Glassy-Winged Sharpshooter Found In Marin County

Glassy-Winged Sharpshooter Found In Marin County

Glassy-winged sharpshooter

Glassy-winged sharpshooter

A glassy-winged sharpshooter (GWSS) was found recently in Marin County during a routine inspection of a nursery shipment from Ventura County. The pest — known for spreading Pierce’s Disease — can be devastating to winegrapes.

The GWSS obtains nutrients by feeding on plant fluids in the water-conducting tissues. An adult glassy-winged sharpshooter can drain 200 to 300 times its bodyweight in water every day, the equivalent of a 150-pound adult drinking about 4,300 gallons of water in a day, according to a Marin County news release.


The biggest problem with GWSS, though, is that it spreads the bacterium Xylella fastidiosa, which causes Pierce’s Disease (PD) in grapes.

“This is an extremely serious insect pest we need to continue to keep out of Marin County and the Bay Area,” says Marin County Agricultural Commissioner Stacy Carlsen.

According to University of California IPM, PD symptoms often first appear as water stress in midsummer. In mid- to late-summer, leaves become slightly yellow along the margins in white varieties, or red along the margins in red varieties. Fruit clusters then shrivel, and dried leaves fall. Wood on new canes will mature irregularly. The following spring, delayed and stunted shoot growth will occur, even if no symptoms appeared the previous year.

Monitoring For GWSS
UC IPM guidelines say the best time to start monitoring for glassy-winged sharpshooters is at budbreak. Growers should follow this protocol:

  • In late February just before budbreak, place several double-sided yellow sticky traps (at least 9-by-11 inches) in areas adjacent to vineyards that serve as habitat for sharpshooters, such as riparian areas and ornamental landscapes.
  • In the vineyard, place a minimum of six traps per block. Place one trap per 10 acres within 30 feet of the vineyard perimeter, especially on edges adjacent to alternate hosts such as citrus.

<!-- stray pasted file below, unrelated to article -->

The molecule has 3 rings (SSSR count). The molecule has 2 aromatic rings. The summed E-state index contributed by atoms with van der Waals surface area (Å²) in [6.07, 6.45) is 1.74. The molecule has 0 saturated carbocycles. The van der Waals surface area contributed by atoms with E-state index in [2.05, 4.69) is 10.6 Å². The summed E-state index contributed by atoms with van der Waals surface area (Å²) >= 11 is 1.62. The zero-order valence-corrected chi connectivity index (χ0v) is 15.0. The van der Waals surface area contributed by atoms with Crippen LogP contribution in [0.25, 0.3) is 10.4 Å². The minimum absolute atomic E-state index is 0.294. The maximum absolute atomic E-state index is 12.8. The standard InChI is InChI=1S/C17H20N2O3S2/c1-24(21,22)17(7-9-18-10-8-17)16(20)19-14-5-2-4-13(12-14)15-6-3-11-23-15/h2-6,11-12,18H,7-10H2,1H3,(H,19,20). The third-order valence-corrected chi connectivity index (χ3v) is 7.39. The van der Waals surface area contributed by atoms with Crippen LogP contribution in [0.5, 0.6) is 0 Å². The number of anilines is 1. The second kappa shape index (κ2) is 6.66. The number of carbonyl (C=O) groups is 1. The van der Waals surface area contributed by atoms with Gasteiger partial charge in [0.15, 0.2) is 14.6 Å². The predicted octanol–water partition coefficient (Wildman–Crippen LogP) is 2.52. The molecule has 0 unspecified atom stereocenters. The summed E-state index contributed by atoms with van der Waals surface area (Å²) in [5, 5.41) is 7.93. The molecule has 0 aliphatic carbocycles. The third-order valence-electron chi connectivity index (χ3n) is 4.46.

• Check traps once per week beginning at budbreak and more frequently after two to three days of warm weather. Monitor traps for glassy-winged sharpshooters throughout the season until daytime temperature remains below 65° F.
  • Remove insects from the trap after counting and recording on a monitoring form.
  • Replace traps every two weeks or when they become excessively dirty or discolored and especially on edges adjoining alternate glassy-winged sharpshooter hosts such as citrus. Treatment is warranted for glassy-winged sharpshooters if they are present in the vineyard.

Take Action If You Spot GWSS
Anyone who thinks they have found a glassy-winged sharpshooter is asked to call the Marin County branch of the Department of Agriculture at 415-473-6700 as soon as possible or contact the Marin County Farm Advisor UC Cooperative Extension at 415-473-4204. Specimens can be brought to the Department of Agriculture or the Farm Advisor UC Cooperative Extension at 1682 Novato Boulevard, Novato, during regular office hours.

The PD/GWSS Referendum
The California Association of Winegrape Growers (CAWG) has launched a website to help inform growers about the PD/GWSS referendum. Up-to-date information on a variety of aspects concerning the PD referendum can be found on the site, including voting procedures, facts about PD and GWSS, statistics on expenditures, the latest news and links to other sites with information on the PD/GWSS threat.

“Through the industry supported Pierce’s Disease Control Program, we helped stop the spread of PD and soon commercial nurseries will have access to a variety of PD-resistant winegrapes — none of which would be possible without the PD assessment,” says CAWG President John Aguirre. “The program is operating at the lowest assessment rate since its inception, yet it continues to deliver tremendous value.”

Ballots for the vote on the PD referendum will be sent out the week of March 30. At least 40 percent of eligible growers must cast ballots to validate the referendum. Passage requires either: a “yes” vote by 65 percent of those voting who represent the majority of the assessment that was paid in 2014, or a “yes” vote by a majority of those voting who represent 65 percent or more of the assessment that was paid in 2014.

Sources: UC IPM, CAWG, County of Marin